Using drones and the Law

The laws on drone use are fairly straightforward – but importantly they are slightly different for drones weighing under 250g (the weight of drones operated by most monitor and sabs groups will be 249g) and larger, commercial drones which weigh above 250g.

  • NOTE that from 01 January 2026 all new drones will be required to meet a set of product standards and will be classified from C0 to C4.


Crucially to fly any drone with a camera – even drones under 250g – changes in the law in early 2023 made it a requirement for operators to obtain a Flyer ID and an Operator ID from the Civil Aviation Authority (CAA).

Most monitor or sab groups will be flying drones that weigh under 250g and the following is a summary of current laws and guidelines as of December 2023.

  1. Drone operators must be at least 12 years old to fly independently.
  2. If a drone is equipped with a camera, the operator must register for an Operator ID with the CAA.
  3. Drones are not permitted to fly higher than 400 feet (120 meters).
  4. Operators must maintain a line of sight with their drone at all times. The CAA says that “You must be able to see your drone or model aircraft clearly enough that you can tell which way it’s facing” without binoculars or electronic viewing equipment.
  5. Drones may be fitted with cameras that provide live video to devices such as smart phones, tablets and video goggles. Flying by watching this video is known as first-person view (FPV). To fly using FPV you must have an observer with you and follow rules for flying with the help of an observer.
  6. You must always check for restrictions (including local by-laws) and hazards (including masts, high buildlings etc) before you fly.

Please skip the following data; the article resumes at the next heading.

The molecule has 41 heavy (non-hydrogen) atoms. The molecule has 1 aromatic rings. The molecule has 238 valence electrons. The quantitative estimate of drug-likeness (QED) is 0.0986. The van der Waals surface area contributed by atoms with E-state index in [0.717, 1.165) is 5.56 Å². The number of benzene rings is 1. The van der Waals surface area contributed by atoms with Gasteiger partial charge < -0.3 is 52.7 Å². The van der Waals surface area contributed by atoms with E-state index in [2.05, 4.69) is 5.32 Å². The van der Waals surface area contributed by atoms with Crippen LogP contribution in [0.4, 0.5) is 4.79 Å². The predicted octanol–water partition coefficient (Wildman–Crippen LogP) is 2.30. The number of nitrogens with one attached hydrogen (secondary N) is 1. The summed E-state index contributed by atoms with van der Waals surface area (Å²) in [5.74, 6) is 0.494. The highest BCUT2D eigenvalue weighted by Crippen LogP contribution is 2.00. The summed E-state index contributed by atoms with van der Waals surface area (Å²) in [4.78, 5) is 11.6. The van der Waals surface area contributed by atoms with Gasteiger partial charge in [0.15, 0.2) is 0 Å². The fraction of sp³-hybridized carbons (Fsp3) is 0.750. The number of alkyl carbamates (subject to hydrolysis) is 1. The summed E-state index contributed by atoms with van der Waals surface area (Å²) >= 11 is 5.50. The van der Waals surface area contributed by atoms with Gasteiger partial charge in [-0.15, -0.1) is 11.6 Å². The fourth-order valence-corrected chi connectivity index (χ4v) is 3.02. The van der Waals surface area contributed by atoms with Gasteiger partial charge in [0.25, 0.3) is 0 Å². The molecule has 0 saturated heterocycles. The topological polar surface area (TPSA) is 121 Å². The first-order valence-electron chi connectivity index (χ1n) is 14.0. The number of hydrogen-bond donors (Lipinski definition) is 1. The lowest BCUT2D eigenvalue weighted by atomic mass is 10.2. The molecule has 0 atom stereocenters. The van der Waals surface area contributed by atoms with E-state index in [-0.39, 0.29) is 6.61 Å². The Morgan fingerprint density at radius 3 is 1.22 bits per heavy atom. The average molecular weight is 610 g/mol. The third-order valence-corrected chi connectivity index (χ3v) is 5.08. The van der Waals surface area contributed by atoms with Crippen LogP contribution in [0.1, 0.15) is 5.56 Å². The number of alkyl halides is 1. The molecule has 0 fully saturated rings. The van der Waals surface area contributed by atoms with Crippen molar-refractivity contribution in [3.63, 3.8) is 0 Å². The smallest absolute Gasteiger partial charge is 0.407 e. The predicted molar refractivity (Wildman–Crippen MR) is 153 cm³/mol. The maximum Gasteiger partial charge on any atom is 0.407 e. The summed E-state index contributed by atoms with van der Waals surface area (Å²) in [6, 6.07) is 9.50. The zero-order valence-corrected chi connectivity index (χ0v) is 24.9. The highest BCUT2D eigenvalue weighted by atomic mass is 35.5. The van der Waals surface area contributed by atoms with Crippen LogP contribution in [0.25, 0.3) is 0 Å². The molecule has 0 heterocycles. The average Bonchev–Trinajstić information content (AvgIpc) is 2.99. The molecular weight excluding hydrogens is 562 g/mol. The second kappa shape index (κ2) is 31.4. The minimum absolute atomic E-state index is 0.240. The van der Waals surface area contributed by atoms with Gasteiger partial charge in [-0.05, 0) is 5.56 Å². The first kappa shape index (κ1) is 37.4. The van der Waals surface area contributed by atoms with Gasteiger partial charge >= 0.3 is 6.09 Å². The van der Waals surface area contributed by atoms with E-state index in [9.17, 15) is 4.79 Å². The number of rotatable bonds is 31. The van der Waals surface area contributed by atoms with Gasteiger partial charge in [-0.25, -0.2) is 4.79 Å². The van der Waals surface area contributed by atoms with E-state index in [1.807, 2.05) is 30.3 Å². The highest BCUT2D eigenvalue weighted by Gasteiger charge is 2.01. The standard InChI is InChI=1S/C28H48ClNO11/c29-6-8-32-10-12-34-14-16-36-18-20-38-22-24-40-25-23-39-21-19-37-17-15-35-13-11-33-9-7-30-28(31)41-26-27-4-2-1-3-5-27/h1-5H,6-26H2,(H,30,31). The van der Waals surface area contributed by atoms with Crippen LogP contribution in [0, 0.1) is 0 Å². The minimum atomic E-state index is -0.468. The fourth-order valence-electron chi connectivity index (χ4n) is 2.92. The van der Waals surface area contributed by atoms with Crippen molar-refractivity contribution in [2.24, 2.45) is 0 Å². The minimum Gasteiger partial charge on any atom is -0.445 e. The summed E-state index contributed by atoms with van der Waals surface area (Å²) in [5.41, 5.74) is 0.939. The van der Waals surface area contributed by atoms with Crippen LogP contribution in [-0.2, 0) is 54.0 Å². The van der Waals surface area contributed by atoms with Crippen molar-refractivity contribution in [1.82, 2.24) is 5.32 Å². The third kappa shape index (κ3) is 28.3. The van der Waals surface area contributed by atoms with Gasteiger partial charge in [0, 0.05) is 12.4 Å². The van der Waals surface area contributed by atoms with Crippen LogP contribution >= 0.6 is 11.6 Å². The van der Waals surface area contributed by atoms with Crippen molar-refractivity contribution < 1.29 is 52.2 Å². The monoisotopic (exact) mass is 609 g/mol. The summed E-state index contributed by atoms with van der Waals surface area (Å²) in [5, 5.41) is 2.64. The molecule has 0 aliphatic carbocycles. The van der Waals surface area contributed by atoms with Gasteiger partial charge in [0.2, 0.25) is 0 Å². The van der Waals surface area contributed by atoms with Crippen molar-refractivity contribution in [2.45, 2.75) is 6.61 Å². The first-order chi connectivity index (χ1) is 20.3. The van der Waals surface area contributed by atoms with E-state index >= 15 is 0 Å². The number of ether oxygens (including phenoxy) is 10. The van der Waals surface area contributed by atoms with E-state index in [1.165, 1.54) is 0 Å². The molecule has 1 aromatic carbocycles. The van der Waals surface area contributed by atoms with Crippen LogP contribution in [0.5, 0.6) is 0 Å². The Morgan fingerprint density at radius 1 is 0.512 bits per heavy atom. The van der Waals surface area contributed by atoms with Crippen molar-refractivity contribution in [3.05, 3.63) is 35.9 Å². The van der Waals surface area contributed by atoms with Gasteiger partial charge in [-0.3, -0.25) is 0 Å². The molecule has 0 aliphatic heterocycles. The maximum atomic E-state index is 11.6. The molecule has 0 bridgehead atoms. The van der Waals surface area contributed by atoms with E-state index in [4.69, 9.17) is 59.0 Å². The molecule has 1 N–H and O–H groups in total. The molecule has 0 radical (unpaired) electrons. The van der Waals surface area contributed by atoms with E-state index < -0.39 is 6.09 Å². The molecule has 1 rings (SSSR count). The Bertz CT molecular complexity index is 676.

7. Permission is required before flying in restricted airspace.
  8. You must keep out of the way and not fly in any way that could hamper the emergency services when they’re responding to an emergency incident.
  9. A drone must not be flown within a 5-kilometer radius of airports.
  10. For drones over 250g a minimum distance of 50 meters must be maintained from uninvolved persons, but drones below 250 grams are permitted to fly closer and over people – but not over ‘open-air assemblies’ (an ill-defined term but usually taken to mean eg sporting events, protests parades etc).
  11. Drones weighing 250 grams or more must be operated at least 150 meters away from parks, industrial areas, residential zones, and other built-up locations.
  12. Insurance is mandatory for commercial drone use but not for recreation or hobby use.
  13. Compliance with these regulations is required during both daytime and nighttime operations.

While the rules in the Unmanned Aircraft Regulation and the amended Air Navigation Order must be followed a drone pilot could also be liable for the following:

  • If a pilot intentionally or recklessly hits someone with a drone they could be liable for battery, which carries both criminal and civil sanctions.
  • If a pilot intentionally or recklessly damages someone else’s property with a drone, they could be liable for criminal damage.